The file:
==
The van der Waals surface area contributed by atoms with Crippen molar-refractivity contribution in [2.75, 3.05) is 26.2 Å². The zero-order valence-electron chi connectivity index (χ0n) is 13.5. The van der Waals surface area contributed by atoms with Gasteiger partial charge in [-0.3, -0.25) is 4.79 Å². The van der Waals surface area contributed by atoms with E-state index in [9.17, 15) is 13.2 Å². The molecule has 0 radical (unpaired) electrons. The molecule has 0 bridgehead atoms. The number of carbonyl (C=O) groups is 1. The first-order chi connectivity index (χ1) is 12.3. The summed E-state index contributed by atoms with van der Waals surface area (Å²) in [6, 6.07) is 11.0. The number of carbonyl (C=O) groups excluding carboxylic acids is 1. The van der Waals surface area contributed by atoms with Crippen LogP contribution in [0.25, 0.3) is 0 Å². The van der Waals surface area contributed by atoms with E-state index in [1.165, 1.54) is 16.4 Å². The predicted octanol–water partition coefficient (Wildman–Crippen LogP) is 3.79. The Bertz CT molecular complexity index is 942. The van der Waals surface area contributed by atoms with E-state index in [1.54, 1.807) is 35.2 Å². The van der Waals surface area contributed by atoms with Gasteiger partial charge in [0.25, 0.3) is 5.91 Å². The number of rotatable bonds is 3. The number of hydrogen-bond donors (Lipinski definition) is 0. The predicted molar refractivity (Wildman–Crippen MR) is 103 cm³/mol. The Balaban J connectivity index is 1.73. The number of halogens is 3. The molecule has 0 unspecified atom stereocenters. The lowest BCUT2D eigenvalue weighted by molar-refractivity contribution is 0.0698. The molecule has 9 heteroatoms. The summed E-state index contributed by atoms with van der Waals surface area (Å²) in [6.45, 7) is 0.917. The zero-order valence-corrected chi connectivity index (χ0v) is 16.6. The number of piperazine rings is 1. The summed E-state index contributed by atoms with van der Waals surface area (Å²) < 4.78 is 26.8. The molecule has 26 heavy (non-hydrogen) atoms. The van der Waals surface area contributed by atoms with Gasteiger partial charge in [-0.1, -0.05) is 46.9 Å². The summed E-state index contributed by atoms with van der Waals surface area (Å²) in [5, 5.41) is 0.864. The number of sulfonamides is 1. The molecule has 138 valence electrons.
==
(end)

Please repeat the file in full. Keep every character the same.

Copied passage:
The van der Waals surface area contributed by atoms with Crippen molar-refractivity contribution in [2.75, 3.05) is 26.2 Å². The zero-order valence-electron chi connectivity index (χ0n) is 13.5. The van der Waals surface area contributed by atoms with Gasteiger partial charge in [-0.3, -0.25) is 4.79 Å². The van der Waals surface area contributed by atoms with E-state index in [9.17, 15) is 13.2 Å². The molecule has 0 radical (unpaired) electrons. The molecule has 0 bridgehead atoms. The number of carbonyl (C=O) groups is 1. The first-order chi connectivity index (χ1) is 12.3. The summed E-state index contributed by atoms with van der Waals surface area (Å²) in [6, 6.07) is 11.0. The number of carbonyl (C=O) groups excluding carboxylic acids is 1. The van der Waals surface area contributed by atoms with Crippen LogP contribution in [0.25, 0.3) is 0 Å². The van der Waals surface area contributed by atoms with E-state index in [1.165, 1.54) is 16.4 Å². The predicted octanol–water partition coefficient (Wildman–Crippen LogP) is 3.79. The Bertz CT molecular complexity index is 942. The van der Waals surface area contributed by atoms with E-state index in [1.54, 1.807) is 35.2 Å². The van der Waals surface area contributed by atoms with Gasteiger partial charge in [0.25, 0.3) is 5.91 Å². The number of rotatable bonds is 3. The number of hydrogen-bond donors (Lipinski definition) is 0. The predicted molar refractivity (Wildman–Crippen MR) is 103 cm³/mol. The Balaban J connectivity index is 1.73. The number of halogens is 3. The molecule has 0 unspecified atom stereocenters. The lowest BCUT2D eigenvalue weighted by molar-refractivity contribution is 0.0698. The molecule has 9 heteroatoms. The summed E-state index contributed by atoms with van der Waals surface area (Å²) in [6.45, 7) is 0.917. The zero-order valence-corrected chi connectivity index (χ0v) is 16.6. The number of piperazine rings is 1. The summed E-state index contributed by atoms with van der Waals surface area (Å²) < 4.78 is 26.8. The molecule has 26 heavy (non-hydrogen) atoms. The van der Waals surface area contributed by atoms with Gasteiger partial charge in [-0.1, -0.05) is 46.9 Å². The summed E-state index contributed by atoms with van der Waals surface area (Å²) in [5, 5.41) is 0.864. The number of sulfonamides is 1. The molecule has 138 valence electrons.